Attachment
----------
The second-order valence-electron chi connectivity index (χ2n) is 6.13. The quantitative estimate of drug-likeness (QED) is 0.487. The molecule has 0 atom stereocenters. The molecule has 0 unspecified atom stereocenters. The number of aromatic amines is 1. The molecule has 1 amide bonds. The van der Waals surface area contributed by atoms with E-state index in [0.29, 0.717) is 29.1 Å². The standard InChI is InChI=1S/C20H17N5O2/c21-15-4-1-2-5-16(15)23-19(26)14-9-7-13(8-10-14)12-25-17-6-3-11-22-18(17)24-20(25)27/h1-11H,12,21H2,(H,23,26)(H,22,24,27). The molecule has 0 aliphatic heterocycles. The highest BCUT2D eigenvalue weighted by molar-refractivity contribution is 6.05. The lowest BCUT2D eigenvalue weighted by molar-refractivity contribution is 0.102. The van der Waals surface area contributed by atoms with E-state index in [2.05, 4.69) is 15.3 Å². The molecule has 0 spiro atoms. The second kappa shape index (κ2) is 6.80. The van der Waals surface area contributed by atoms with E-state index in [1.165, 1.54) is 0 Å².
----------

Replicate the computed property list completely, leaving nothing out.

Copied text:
The second-order valence-electron chi connectivity index (χ2n) is 6.13. The quantitative estimate of drug-likeness (QED) is 0.487. The molecule has 0 atom stereocenters. The molecule has 0 unspecified atom stereocenters. The number of aromatic amines is 1. The molecule has 1 amide bonds. The van der Waals surface area contributed by atoms with E-state index in [0.29, 0.717) is 29.1 Å². The standard InChI is InChI=1S/C20H17N5O2/c21-15-4-1-2-5-16(15)23-19(26)14-9-7-13(8-10-14)12-25-17-6-3-11-22-18(17)24-20(25)27/h1-11H,12,21H2,(H,23,26)(H,22,24,27). The molecule has 0 aliphatic heterocycles. The highest BCUT2D eigenvalue weighted by molar-refractivity contribution is 6.05. The lowest BCUT2D eigenvalue weighted by molar-refractivity contribution is 0.102. The van der Waals surface area contributed by atoms with E-state index in [2.05, 4.69) is 15.3 Å². The molecule has 0 spiro atoms. The second kappa shape index (κ2) is 6.80. The van der Waals surface area contributed by atoms with E-state index in [1.165, 1.54) is 0 Å².